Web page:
Bodybuilding Genius

Bodybuilder Bruce Randall was just 21 years old when he joined the US Marines, his body weight was around the 200lbs mark but he wanted to make the American Football Team so he had to bulk up to 225lbs.

Bruce’s plan was to increase his food intake each day i.e. another slice of bread or a little more meat, eggs and milk. He was a stickler for detail so every day he would keep to his routine and in six weeks he made the 225lbs. His weight programme at the time of this was just arm work, but, just as he did with his food he did with his weights and maintained his strict routine and was a stickler for detail.

After six weeks he decided to continue eating more each day and increased his weights also. Bruce Randall reached 250lbs then increased to 300lbs then after a year he weighed 350lbs. By this time, he was curling 100lbs dumbbells but had switched to the larger muscle groups and was using 130lbs dumbbells on the incline dumbbell press and 250lbs inclined barbell press, all this time he was maintaining his increase in food intake and weight and it was not uncommon for him to have 28 eggs each day.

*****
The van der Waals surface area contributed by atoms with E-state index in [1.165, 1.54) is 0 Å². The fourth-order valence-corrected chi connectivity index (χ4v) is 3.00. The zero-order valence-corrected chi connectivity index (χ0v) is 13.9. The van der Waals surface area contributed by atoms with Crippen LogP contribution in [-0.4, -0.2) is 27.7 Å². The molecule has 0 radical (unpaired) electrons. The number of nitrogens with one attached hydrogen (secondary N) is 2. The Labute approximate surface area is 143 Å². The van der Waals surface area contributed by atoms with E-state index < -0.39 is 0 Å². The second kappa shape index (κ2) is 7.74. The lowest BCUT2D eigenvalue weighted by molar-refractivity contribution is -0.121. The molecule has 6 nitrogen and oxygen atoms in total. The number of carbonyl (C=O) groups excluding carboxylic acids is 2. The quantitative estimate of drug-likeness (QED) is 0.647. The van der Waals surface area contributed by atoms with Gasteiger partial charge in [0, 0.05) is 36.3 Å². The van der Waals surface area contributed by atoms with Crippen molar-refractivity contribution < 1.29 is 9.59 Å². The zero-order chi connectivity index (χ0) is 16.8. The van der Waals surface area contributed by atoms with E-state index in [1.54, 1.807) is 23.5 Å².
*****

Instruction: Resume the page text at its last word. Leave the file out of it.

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Bruce ate four meals a day and trained for as much as seven hours. He gradually pushed his body weight up to 410lbs and then for no apparent reason decided to reduce his weight and enter the Mr Universe contest in London in 1959 and won!

During all of this Bruce never suffered ill health or stretch marks, loose skin or wrinkles. His lowest weight was 183lbs, he took no supplements, no protein or whey. No words can describe such an incredible transformation without the use or supplements over a nine-year period but this is something he achieved.

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Bruce was one of the tall men in Mr America, My Universe and other competitions he stood 6ft 2inches tall and at his heaviest he weighed 425lbs. He appeared on every cover of bodybuilding magazines and was in demand for TV Shows all over the States. He was a natural athlete, gentleman and respectable human being, in three words he was a ‘A bodybuilding genius’

Words by Ken Heathcote

Next post, Dereck Craynor, 88 and still working out like a 30-year-old

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